Which I find funny and, more often than not, dead-on by the way.
Thanks for the feedback,Mighty Girl!!
Fiona, I totally agree with you. That is beyond ridiculous. I very much dislike being given a charity or list of charities and being made to feel as though anything else is unwelcome and unappreciated. I generally opt to send a nice card with a note inside congratulating the couple and expressing my wish to take them to dinner to celebrate or have them over to celebrate at some time in the near future.
I broke three of these rules, and wouldn’t change a thing.
1. Black dress on my maid of honor. No one remembers what she wore, and she liked it. I’d do it over again.
2. RSVP card in the invites. We prepared all the food (for 200 guests) ourselves, and it eased my mom’s mind a great deal to know how many to expect. The number we got via the cards and the number that showed up was nearly the same, even with some who said yes not showing and some who said no coming at the last minute.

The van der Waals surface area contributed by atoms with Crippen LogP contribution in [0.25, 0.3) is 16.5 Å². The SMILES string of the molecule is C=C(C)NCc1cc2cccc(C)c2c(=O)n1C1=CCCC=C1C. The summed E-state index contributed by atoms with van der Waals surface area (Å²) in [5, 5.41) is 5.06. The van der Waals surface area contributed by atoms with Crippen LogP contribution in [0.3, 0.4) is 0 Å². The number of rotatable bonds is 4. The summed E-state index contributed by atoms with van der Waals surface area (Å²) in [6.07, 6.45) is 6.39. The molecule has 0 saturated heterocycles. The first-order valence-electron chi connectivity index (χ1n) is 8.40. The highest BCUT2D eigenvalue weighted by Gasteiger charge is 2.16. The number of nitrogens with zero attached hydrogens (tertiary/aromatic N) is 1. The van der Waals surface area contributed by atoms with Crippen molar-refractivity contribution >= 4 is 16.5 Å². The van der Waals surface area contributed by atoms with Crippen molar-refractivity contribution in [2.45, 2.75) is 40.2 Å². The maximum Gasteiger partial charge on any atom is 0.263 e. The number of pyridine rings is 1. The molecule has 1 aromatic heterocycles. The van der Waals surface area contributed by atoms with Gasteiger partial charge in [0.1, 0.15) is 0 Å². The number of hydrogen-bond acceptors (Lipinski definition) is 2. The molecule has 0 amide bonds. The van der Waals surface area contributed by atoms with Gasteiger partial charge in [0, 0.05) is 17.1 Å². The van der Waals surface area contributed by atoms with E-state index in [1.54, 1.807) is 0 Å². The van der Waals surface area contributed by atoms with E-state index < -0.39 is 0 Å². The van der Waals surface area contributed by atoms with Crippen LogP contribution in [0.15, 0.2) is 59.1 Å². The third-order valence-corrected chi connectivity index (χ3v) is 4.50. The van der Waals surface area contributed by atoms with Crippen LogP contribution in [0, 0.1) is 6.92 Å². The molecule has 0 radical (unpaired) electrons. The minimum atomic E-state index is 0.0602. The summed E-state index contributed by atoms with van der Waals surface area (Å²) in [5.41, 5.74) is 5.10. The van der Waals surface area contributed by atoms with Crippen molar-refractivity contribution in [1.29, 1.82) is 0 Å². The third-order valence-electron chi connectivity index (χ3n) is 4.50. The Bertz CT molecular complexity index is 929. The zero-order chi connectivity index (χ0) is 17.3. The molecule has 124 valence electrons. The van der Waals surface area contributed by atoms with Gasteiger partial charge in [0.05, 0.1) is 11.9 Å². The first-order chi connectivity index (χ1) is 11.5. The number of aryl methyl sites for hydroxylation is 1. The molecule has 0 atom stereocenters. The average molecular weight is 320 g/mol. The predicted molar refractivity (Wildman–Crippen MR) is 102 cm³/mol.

3. No receiving line. We acted as ushers ourselves, and thus had the opportunity to embrace each of our friends without having someone look uncomfortable because they have a social phobia and must decide whether to walk right by the wedding party member they don’t know or say an awkward hello.
Three years later, we still have people tell us that our wedding was the most fun wedding they’ve ever been to. Our goal was for our guests to have an amazing time, so…SUCCESS!!
Love this! I am getting married this October and thanks to my mom, an Emily Post book and now THIS post I feel like I’m on the right track even though I’ve been told I’m super old school (although we did include RSVP cards for guests’ convenience). You know what? I like being old school. I’ve also been accused of hating babies/children because we are not inviting children, nor are we willing to turn the reception into a daycare by setting up a “children’s area” on the premises.